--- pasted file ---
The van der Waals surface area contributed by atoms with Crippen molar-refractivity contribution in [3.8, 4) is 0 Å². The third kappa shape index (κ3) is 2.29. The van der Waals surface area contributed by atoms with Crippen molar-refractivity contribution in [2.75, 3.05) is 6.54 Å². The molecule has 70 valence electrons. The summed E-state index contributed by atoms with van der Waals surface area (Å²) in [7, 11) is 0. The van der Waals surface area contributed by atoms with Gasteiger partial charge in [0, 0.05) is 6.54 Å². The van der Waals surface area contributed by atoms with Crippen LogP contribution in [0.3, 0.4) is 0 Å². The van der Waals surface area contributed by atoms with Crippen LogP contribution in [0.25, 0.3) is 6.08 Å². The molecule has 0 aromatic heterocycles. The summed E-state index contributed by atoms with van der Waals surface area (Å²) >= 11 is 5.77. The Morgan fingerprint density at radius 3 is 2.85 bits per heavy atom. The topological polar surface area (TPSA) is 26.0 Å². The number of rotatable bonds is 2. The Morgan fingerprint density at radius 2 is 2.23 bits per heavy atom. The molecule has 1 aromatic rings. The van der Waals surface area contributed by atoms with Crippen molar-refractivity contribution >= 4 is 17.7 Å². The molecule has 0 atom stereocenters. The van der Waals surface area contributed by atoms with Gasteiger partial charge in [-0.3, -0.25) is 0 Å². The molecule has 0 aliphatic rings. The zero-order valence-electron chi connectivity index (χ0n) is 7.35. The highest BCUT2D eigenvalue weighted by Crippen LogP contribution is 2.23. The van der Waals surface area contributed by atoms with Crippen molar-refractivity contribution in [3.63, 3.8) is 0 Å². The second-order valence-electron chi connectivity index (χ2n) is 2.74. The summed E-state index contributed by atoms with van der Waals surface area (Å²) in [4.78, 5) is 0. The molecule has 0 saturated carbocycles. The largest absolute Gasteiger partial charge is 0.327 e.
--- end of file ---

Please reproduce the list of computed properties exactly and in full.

The van der Waals surface area contributed by atoms with Crippen molar-refractivity contribution in [3.8, 4) is 0 Å². The third kappa shape index (κ3) is 2.29. The van der Waals surface area contributed by atoms with Crippen molar-refractivity contribution in [2.75, 3.05) is 6.54 Å². The molecule has 70 valence electrons. The summed E-state index contributed by atoms with van der Waals surface area (Å²) in [7, 11) is 0. The van der Waals surface area contributed by atoms with Gasteiger partial charge in [0, 0.05) is 6.54 Å². The van der Waals surface area contributed by atoms with Crippen LogP contribution in [0.3, 0.4) is 0 Å². The van der Waals surface area contributed by atoms with Crippen LogP contribution in [0.25, 0.3) is 6.08 Å². The molecule has 0 aromatic heterocycles. The summed E-state index contributed by atoms with van der Waals surface area (Å²) >= 11 is 5.77. The Morgan fingerprint density at radius 3 is 2.85 bits per heavy atom. The topological polar surface area (TPSA) is 26.0 Å². The number of rotatable bonds is 2. The Morgan fingerprint density at radius 2 is 2.23 bits per heavy atom. The molecule has 1 aromatic rings. The van der Waals surface area contributed by atoms with Crippen molar-refractivity contribution >= 4 is 17.7 Å². The molecule has 0 atom stereocenters. The van der Waals surface area contributed by atoms with Gasteiger partial charge in [-0.3, -0.25) is 0 Å². The molecule has 0 aliphatic rings. The zero-order valence-electron chi connectivity index (χ0n) is 7.35. The highest BCUT2D eigenvalue weighted by Crippen LogP contribution is 2.23. The van der Waals surface area contributed by atoms with Crippen molar-refractivity contribution in [3.63, 3.8) is 0 Å². The second-order valence-electron chi connectivity index (χ2n) is 2.74. The summed E-state index contributed by atoms with van der Waals surface area (Å²) in [4.78, 5) is 0. The molecule has 0 saturated carbocycles. The largest absolute Gasteiger partial charge is 0.327 e.